Ask Floyd “Schoolboy” Barton. Life is full of chances. You take them or you don’t. And when you do, you accept the consequences.
August Wilson’s epic, churning Seven Guitars, as staged by A Noise Within Theatre and directed by Gregg. T. Daniel, is a dense and revealing saga of seven lives tossed about by seven dramas, anchored by Barton’s quest of being a major recording star, and reuniting with lost love.
Set in Pittsburgh’s Hill District in 1948, the story opens on a funeral, and then quickly heads off into backstory territory.
Floyd Barton (Desean K. Terry) has returned to his hometown, as a man with a hit record, to once again try to persuade his ex, Vera (Cherish Monique Duke) to return with him back to Chicago as he pursues his “hit record” goals. She is not having it.
Floyd also wants his two smooth but excitable running buddies, Canewell (DeJuan Christopher) and Red Carter (Amir Abdullah) to head back with him to Chicago as well, where recording dates and fame await them.
There is a manager in town who has faith in Barton, and promises him a little bit of the world, but Barton is (literally) a guitar short of his upcoming opportunity.
But he is working on it.
As the dynamic and undeniably appealing Barton sets about reassembling the pieces of his life he will need to return to Chicago, bad luck dogs him, mostly in the form of money. Money he is owed for his 90 days in the County workhouse, money he owes to retrieve his electric guitar from the pawnshop, the money he is slated to make from gigs and recording. Money, money everywhere and not a drop to spend.
Life ensues. Ruby (Sydney A. Mason), the pregnant niece of Louise (VeraLyn Jones), who lives in the same apartment building as Vera, shows up after some “man trouble” down south, has her searching for a new life and a father for her baby.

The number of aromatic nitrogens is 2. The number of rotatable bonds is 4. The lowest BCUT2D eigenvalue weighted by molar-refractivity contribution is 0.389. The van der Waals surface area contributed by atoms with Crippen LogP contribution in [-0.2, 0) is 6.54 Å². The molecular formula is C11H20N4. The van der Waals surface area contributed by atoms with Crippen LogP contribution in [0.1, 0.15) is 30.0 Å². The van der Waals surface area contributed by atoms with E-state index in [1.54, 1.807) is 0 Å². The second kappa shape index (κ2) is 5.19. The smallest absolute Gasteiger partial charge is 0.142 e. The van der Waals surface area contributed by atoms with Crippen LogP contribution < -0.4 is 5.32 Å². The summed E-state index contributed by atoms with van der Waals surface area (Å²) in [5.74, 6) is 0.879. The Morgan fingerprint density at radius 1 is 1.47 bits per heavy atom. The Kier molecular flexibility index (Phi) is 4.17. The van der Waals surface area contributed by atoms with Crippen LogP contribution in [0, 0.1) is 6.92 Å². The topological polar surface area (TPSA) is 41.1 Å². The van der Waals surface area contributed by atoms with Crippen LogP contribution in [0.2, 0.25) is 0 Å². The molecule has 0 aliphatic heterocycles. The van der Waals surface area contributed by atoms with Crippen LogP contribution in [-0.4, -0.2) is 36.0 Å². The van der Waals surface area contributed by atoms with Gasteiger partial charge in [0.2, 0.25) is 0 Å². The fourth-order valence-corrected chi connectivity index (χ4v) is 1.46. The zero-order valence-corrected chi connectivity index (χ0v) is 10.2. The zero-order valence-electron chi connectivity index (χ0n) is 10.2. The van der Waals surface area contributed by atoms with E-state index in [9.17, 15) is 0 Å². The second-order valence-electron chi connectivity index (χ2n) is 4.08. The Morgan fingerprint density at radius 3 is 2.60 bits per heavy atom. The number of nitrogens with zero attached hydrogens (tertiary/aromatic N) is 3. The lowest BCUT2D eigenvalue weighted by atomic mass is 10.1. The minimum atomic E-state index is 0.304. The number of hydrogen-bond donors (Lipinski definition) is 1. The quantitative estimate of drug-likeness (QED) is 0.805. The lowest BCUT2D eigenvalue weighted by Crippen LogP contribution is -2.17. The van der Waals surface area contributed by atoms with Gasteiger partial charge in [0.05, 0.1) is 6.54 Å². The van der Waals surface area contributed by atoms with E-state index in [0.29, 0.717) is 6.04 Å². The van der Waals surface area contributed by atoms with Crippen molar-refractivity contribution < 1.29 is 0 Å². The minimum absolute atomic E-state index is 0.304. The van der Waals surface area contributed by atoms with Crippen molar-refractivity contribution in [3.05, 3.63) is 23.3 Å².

And there is that manager.
Barton’s week-long stay is interrupted and intertwined with visits from Hedley (Kevin Jackson). Hedley is a haunting and superstitious Caribbean figure of rasp and remorse, who lives in the apartment building and dreams of “Ethiopia rising up” again to free the Black man, and impatiently awaits some mysterious money that he believes that the late jazz trumpeter, Charles “Buddy” Bolden will bring to him, as promised in a dream.
But once the story’s roller-coaster narrative is set into motion, no one is immune.
Director Gregg handles the three-hour production deftly, with only a few plot points hammered just a touch too hard, though all are tempered with the perfect emotional levels.
Jackson’s Hedley, for example, takes us into a dark, unrelenting place, while Duke’s Vera, is both observer and participant as she brings a knowing warmth to the role.
The production design by Stephanie Kerley Schwartz and lit by Derrick McDaniel is simple, elegant, and space-smart as characters emerge, disappear, and remerge through and around the clever stage surroundings.
As we close on a funeral, we’re a little drained and a lot relieved and exhilarated. Credit Wilson’s captivating narrative for that.
Seven Guitars is a chance to settle in for a long evening of awakening and revelation, doused with heartbreak and what could have been. Enjoy the ride.
Seven Guitars is at A Noise Within Theatre from October 17 through November 14, 2021. More information is available at anoisewithin.org.